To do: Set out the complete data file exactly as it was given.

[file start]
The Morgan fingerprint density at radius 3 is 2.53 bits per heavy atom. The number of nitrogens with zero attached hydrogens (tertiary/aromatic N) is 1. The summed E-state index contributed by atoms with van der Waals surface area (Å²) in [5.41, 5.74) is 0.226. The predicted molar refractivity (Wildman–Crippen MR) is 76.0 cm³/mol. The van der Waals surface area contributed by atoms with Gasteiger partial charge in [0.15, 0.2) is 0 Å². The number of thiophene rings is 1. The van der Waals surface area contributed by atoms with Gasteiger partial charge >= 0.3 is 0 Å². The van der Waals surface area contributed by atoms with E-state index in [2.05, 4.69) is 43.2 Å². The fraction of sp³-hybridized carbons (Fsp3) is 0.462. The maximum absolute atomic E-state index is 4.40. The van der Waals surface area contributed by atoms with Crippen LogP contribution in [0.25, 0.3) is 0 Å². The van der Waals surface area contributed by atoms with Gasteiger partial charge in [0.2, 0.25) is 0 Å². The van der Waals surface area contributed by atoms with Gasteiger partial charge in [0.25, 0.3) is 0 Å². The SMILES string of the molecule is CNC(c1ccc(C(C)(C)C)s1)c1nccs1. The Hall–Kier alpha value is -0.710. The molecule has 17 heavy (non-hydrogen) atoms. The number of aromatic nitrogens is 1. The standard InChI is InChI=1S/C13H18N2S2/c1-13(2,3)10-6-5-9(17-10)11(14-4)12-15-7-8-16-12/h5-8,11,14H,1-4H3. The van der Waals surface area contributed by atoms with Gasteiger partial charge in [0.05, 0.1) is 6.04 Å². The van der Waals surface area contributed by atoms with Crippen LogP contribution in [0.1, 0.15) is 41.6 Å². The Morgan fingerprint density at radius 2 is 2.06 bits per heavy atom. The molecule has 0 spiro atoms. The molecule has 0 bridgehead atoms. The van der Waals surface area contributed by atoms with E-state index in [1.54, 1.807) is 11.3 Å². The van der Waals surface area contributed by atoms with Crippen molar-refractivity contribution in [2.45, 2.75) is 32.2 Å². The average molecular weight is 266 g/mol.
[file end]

The Morgan fingerprint density at radius 3 is 2.53 bits per heavy atom. The number of nitrogens with zero attached hydrogens (tertiary/aromatic N) is 1. The summed E-state index contributed by atoms with van der Waals surface area (Å²) in [5.41, 5.74) is 0.226. The predicted molar refractivity (Wildman–Crippen MR) is 76.0 cm³/mol. The van der Waals surface area contributed by atoms with Gasteiger partial charge in [0.15, 0.2) is 0 Å². The number of thiophene rings is 1. The van der Waals surface area contributed by atoms with Gasteiger partial charge >= 0.3 is 0 Å². The van der Waals surface area contributed by atoms with E-state index in [2.05, 4.69) is 43.2 Å². The fraction of sp³-hybridized carbons (Fsp3) is 0.462. The maximum absolute atomic E-state index is 4.40. The van der Waals surface area contributed by atoms with Crippen LogP contribution in [0.25, 0.3) is 0 Å². The van der Waals surface area contributed by atoms with Gasteiger partial charge in [0.2, 0.25) is 0 Å². The van der Waals surface area contributed by atoms with Gasteiger partial charge in [0.25, 0.3) is 0 Å². The SMILES string of the molecule is CNC(c1ccc(C(C)(C)C)s1)c1nccs1. The Hall–Kier alpha value is -0.710. The molecule has 17 heavy (non-hydrogen) atoms. The number of aromatic nitrogens is 1. The standard InChI is InChI=1S/C13H18N2S2/c1-13(2,3)10-6-5-9(17-10)11(14-4)12-15-7-8-16-12/h5-8,11,14H,1-4H3. The van der Waals surface area contributed by atoms with Gasteiger partial charge in [0.05, 0.1) is 6.04 Å². The van der Waals surface area contributed by atoms with Crippen LogP contribution in [0.1, 0.15) is 41.6 Å². The Morgan fingerprint density at radius 2 is 2.06 bits per heavy atom. The molecule has 0 spiro atoms. The molecule has 0 bridgehead atoms. The van der Waals surface area contributed by atoms with E-state index in [1.54, 1.807) is 11.3 Å². The van der Waals surface area contributed by atoms with Crippen molar-refractivity contribution in [2.45, 2.75) is 32.2 Å². The average molecular weight is 266 g/mol.